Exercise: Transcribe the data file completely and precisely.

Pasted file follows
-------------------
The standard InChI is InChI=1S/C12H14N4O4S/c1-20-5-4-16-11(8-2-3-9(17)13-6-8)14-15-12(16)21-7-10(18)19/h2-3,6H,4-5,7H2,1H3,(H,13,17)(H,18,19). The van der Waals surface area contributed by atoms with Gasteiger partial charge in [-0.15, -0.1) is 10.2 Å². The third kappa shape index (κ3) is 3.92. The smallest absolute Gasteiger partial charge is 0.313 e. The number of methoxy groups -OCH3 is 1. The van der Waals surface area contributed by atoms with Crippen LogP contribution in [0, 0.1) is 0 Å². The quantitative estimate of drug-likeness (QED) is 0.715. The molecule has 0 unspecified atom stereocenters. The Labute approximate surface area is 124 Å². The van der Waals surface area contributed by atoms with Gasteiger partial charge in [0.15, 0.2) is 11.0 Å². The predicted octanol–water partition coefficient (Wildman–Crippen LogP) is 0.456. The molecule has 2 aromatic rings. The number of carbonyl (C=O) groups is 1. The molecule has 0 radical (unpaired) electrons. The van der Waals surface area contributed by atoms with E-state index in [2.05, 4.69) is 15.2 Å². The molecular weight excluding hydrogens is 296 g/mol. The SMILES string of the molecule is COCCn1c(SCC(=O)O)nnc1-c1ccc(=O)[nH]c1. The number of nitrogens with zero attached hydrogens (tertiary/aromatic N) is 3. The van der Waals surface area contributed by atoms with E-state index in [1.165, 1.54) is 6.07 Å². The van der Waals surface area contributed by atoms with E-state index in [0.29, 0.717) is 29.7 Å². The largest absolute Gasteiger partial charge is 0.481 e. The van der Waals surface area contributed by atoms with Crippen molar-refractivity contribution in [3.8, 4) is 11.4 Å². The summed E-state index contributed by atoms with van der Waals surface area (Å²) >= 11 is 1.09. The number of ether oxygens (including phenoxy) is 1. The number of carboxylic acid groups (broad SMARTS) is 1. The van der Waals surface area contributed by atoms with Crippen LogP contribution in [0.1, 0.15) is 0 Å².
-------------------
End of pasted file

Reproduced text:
The standard InChI is InChI=1S/C12H14N4O4S/c1-20-5-4-16-11(8-2-3-9(17)13-6-8)14-15-12(16)21-7-10(18)19/h2-3,6H,4-5,7H2,1H3,(H,13,17)(H,18,19). The van der Waals surface area contributed by atoms with Gasteiger partial charge in [-0.15, -0.1) is 10.2 Å². The third kappa shape index (κ3) is 3.92. The smallest absolute Gasteiger partial charge is 0.313 e. The number of methoxy groups -OCH3 is 1. The van der Waals surface area contributed by atoms with Crippen LogP contribution in [0, 0.1) is 0 Å². The quantitative estimate of drug-likeness (QED) is 0.715. The molecule has 0 unspecified atom stereocenters. The Labute approximate surface area is 124 Å². The van der Waals surface area contributed by atoms with Gasteiger partial charge in [0.15, 0.2) is 11.0 Å². The predicted octanol–water partition coefficient (Wildman–Crippen LogP) is 0.456. The molecule has 2 aromatic rings. The number of carbonyl (C=O) groups is 1. The molecule has 0 radical (unpaired) electrons. The van der Waals surface area contributed by atoms with E-state index in [2.05, 4.69) is 15.2 Å². The molecular weight excluding hydrogens is 296 g/mol. The SMILES string of the molecule is COCCn1c(SCC(=O)O)nnc1-c1ccc(=O)[nH]c1. The number of nitrogens with zero attached hydrogens (tertiary/aromatic N) is 3. The van der Waals surface area contributed by atoms with E-state index in [1.165, 1.54) is 6.07 Å². The van der Waals surface area contributed by atoms with E-state index in [0.29, 0.717) is 29.7 Å². The largest absolute Gasteiger partial charge is 0.481 e. The van der Waals surface area contributed by atoms with Crippen molar-refractivity contribution in [3.8, 4) is 11.4 Å². The summed E-state index contributed by atoms with van der Waals surface area (Å²) >= 11 is 1.09. The number of ether oxygens (including phenoxy) is 1. The number of carboxylic acid groups (broad SMARTS) is 1. The van der Waals surface area contributed by atoms with Crippen LogP contribution in [0.1, 0.15) is 0 Å².